PURPOSE. Migraine, particularly with aura, has been associated with ocular and systemic ischemic complications, but there are limited data on the ocular vasculature in migraine. We used optical coherence tomography angiography (OCTA) to assess perfusion of the macula and optic nerve in migraine patients, with (MA) and without (MO) aura, compared to healthy controls (HC). METHODS. We recruited 15 MA (mean age 42 years), 12 MO (mean age 46 years), and 22 HC (mean age 39 years) participants from neurology and neuro-ophthalmology clinics. Participants underwent optical coherence tomography and 3 × 3 mm OCTA of the macula and optic nerve. Foveal avascular zone area was automatically measured using AngioVue software, and vessel density was calculated as blood vessel length divided by scan area (mm-1) after skeletonization of OCTA images. RESULTS. On macular OCTA, MA participants had an enlarged foveal avascular zone area when compared with HC (0.300 ± 0.019 vs. 0.220 ± 0.066 mm2, P = 0.006). In addition, superficial foveal vessel density was decreased in MA participants when compared with MO participants (7.8 ± 0.31 vs. 9.3 ± 0.44, P = 0.04) and HC (7.8 ± 0.31 vs. 9.4 ± 0.21 mm-1, P = 0.002). On optic nerve OCTA, the MA participants had reduced superior peripapillary vessel density when compared with the MO participants (12.0 ± 0.45 vs. 14.0 ± 0.38 mm-1, P = 0.031) and HC (12.0 ± 0.45 vs. 14.1 ± 0.53 mm-1, P = 0.035). There were no significant differences between the MO and HC groups. CONCLUSIONS. Migraine with, but not without, aura was associated with foveal and peripapillary vascular decrements, which may possibly mediate increased risk of ocular and systemic vascular complications in these patients. OCTA could potentially be useful as a biomarker for migraine with aura.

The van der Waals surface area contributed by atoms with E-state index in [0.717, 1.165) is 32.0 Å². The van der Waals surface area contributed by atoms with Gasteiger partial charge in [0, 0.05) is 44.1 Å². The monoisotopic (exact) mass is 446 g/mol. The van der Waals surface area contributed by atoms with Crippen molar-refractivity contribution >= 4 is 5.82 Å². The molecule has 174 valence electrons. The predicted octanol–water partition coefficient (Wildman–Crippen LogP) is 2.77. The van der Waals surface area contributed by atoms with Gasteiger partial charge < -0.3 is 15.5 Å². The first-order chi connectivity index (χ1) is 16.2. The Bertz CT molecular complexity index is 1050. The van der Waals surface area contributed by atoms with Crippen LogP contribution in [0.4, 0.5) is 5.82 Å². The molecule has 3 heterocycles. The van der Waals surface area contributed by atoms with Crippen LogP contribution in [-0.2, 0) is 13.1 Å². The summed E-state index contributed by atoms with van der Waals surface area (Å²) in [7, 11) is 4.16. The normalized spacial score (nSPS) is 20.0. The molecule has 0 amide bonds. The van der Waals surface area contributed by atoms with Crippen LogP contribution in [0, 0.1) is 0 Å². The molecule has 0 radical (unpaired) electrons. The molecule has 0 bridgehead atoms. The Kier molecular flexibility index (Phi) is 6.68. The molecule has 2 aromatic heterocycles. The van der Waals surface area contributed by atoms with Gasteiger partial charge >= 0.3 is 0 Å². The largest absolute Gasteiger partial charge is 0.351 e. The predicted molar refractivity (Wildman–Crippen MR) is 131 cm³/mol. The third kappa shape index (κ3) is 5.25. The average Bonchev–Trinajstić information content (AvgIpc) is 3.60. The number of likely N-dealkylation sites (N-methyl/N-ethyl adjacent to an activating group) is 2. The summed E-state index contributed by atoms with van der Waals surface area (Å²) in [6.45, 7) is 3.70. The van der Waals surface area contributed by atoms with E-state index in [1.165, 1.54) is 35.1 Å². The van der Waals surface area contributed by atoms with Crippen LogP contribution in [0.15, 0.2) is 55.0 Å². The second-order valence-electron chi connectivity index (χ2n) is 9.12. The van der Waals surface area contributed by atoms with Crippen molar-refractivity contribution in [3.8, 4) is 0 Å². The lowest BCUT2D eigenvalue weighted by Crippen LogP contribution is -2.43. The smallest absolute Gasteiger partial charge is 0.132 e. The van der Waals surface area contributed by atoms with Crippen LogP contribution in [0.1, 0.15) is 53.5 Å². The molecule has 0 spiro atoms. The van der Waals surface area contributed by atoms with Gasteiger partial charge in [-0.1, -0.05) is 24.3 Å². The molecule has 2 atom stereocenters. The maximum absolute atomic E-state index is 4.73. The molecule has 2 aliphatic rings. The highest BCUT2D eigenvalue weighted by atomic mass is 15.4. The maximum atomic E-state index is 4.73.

- OCT angiography
ASJC Scopus subject areas
- Sensory Systems
- Cellular and Molecular Neuroscience